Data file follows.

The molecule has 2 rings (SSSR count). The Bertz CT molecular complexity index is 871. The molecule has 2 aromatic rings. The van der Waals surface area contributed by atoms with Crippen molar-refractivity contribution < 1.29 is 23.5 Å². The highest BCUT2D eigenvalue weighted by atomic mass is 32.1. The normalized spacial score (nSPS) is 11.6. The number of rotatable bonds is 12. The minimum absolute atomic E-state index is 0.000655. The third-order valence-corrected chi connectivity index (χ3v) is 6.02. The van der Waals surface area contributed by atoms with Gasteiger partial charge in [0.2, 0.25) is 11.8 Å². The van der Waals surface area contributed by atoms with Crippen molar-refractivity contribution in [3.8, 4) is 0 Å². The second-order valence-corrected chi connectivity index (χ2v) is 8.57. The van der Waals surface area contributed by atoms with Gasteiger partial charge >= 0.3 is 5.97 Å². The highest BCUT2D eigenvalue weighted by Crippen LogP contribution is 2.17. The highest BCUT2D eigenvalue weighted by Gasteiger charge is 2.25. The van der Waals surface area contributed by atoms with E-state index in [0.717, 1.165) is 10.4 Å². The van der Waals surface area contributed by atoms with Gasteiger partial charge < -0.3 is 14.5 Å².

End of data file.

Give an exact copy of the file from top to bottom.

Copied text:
The molecule has 2 rings (SSSR count). The Bertz CT molecular complexity index is 871. The molecule has 2 aromatic rings. The van der Waals surface area contributed by atoms with Crippen molar-refractivity contribution < 1.29 is 23.5 Å². The highest BCUT2D eigenvalue weighted by atomic mass is 32.1. The normalized spacial score (nSPS) is 11.6. The number of rotatable bonds is 12. The minimum absolute atomic E-state index is 0.000655. The third-order valence-corrected chi connectivity index (χ3v) is 6.02. The van der Waals surface area contributed by atoms with Gasteiger partial charge in [0.2, 0.25) is 11.8 Å². The van der Waals surface area contributed by atoms with Crippen molar-refractivity contribution in [3.8, 4) is 0 Å². The second-order valence-corrected chi connectivity index (χ2v) is 8.57. The van der Waals surface area contributed by atoms with Gasteiger partial charge >= 0.3 is 5.97 Å². The highest BCUT2D eigenvalue weighted by Crippen LogP contribution is 2.17. The highest BCUT2D eigenvalue weighted by Gasteiger charge is 2.25. The van der Waals surface area contributed by atoms with E-state index in [0.717, 1.165) is 10.4 Å². The van der Waals surface area contributed by atoms with Gasteiger partial charge < -0.3 is 14.5 Å².